A - I used to just go with the flow a lot, but now I envision things
before I actually make them. The creative aspect is very
complicated, there are at least 100 steps to making a marble that go in
to the process. I don’t know what makes me creative, but I do
know what makes me NOT be creative. I have had minimal support for
years, the question of "when are you going to get a real job?"
was forever in my head. The direct positive feedback from my
clients has really been the necessary encouragement for developing my
Q- I love the names you have for your
marbles...."Gaffer's Revenge," "Parallel Universe,"
"Portland Psychedelic" and "Split Personality" to
mention a few. You seem to have a lighthearted view about your work, but
you obviously pay close attention to details, how do you do it?
A - Well...I can't play the guitar or sing. It is my love of
abusing the English language coming out in the names I create.
Honestly, I am a smart-alic at heart, I don't take anything too
seriously. I hold a new marble design in my hands and kick around
names until something makes me laugh. When you take things too
seriously, it takes the fun out of it. I am all about having fun.
Q- What are the steps involved in making a marble?
A - Every now and again a e-mail will come through complaining about the
prices that my creations get via the on-line auctions. Initially I
was offended, as there is a great deal of time and energy that goes in
to each marble that I make. Over time, I have come to the
conclusion that the people who have written to complain have not been
informed about what is involved in the marble making process. The
different pieces of cane that I create are a 2 day project in
themselves. I literally devote 2 days to making long sections of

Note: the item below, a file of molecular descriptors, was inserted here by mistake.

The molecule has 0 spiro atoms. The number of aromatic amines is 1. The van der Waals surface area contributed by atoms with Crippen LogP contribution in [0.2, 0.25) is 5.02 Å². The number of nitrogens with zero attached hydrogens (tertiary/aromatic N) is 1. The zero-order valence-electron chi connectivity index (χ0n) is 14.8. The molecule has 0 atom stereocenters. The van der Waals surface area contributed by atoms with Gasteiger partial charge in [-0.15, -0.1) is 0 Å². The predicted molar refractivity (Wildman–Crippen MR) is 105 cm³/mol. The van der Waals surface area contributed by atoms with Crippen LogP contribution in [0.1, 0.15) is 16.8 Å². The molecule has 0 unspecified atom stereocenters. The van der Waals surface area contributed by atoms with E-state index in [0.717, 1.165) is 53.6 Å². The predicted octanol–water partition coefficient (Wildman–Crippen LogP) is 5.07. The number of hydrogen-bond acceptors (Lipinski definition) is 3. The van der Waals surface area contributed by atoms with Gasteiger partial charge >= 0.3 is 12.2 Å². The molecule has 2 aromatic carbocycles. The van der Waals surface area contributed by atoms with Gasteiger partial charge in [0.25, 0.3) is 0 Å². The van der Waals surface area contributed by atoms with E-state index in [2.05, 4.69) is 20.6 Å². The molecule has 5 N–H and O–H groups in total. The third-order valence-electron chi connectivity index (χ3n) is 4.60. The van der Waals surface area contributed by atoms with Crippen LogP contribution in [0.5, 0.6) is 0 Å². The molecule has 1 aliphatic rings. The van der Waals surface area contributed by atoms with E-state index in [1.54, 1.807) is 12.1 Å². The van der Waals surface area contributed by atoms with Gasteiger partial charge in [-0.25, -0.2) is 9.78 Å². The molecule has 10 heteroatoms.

the different cane designs, it looks like a rainbow on the table that I
have to hold the cane until I use it. Mixing and making the barium
crystal that I use is another days project. The actual process of
creating the marble and utilizing the different components that I have
crafted is anywhere from an hour to 2 hours depending on the size.
Finish work usually takes about an hour to an hour and a half depending
on size. Ed Schmid has a couple of books that I would highly
recommend called "Beginning Glassblowing," and "Advanced
Glassblowing Techniques." These are a fantastic source of
information. It is available from Olympic Color Rods, at www.olympiccolorrods.com.
Q - Where do you get your inspiration? Are you
influenced by other glass artists?
A - The artist that most influenced my work would be James Nowak.
As far as inspiration, being able to pay the bills is a good motivation.
Q - What's in store for the future of Alloway Art
Glass? Any new designs or projects you would like to share with us?
A - I have been blowing some larger pieces lately. I like to do a
variety of things, it keeps me from getting bored.
Q - Thank you for taking the time to talk with us
James, any parting words of wisdom?
A - Just remember that it takes a LOT of patience and time to work with
glass, don’t get discouraged and don’t give up.
How it Works |
Club News |
Chat Room |
Message Board |
Hall of Fame |
Copyright ©2002, Marbles-and-More.com.
All rights reserved.
Site design by Gateway Business Solutions.